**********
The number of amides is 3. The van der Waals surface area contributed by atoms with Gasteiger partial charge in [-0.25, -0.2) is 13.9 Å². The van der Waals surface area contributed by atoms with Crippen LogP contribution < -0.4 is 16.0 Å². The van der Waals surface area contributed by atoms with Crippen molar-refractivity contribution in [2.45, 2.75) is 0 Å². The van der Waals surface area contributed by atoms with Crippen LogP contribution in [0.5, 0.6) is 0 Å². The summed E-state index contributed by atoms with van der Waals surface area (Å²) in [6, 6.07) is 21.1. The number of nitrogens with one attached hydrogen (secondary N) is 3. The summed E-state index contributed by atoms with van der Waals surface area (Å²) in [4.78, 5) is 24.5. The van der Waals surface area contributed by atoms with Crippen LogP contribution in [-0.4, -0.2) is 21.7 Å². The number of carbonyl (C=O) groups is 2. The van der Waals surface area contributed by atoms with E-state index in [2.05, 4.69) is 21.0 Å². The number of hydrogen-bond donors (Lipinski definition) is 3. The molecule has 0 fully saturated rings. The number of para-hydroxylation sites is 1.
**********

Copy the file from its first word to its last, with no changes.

The number of amides is 3. The van der Waals surface area contributed by atoms with Gasteiger partial charge in [-0.25, -0.2) is 13.9 Å². The van der Waals surface area contributed by atoms with Crippen LogP contribution < -0.4 is 16.0 Å². The van der Waals surface area contributed by atoms with Crippen molar-refractivity contribution in [2.45, 2.75) is 0 Å². The van der Waals surface area contributed by atoms with Crippen LogP contribution in [0.5, 0.6) is 0 Å². The summed E-state index contributed by atoms with van der Waals surface area (Å²) in [6, 6.07) is 21.1. The number of nitrogens with one attached hydrogen (secondary N) is 3. The summed E-state index contributed by atoms with van der Waals surface area (Å²) in [4.78, 5) is 24.5. The van der Waals surface area contributed by atoms with Crippen LogP contribution in [-0.4, -0.2) is 21.7 Å². The number of carbonyl (C=O) groups is 2. The van der Waals surface area contributed by atoms with E-state index in [2.05, 4.69) is 21.0 Å². The number of hydrogen-bond donors (Lipinski definition) is 3. The molecule has 0 fully saturated rings. The number of para-hydroxylation sites is 1.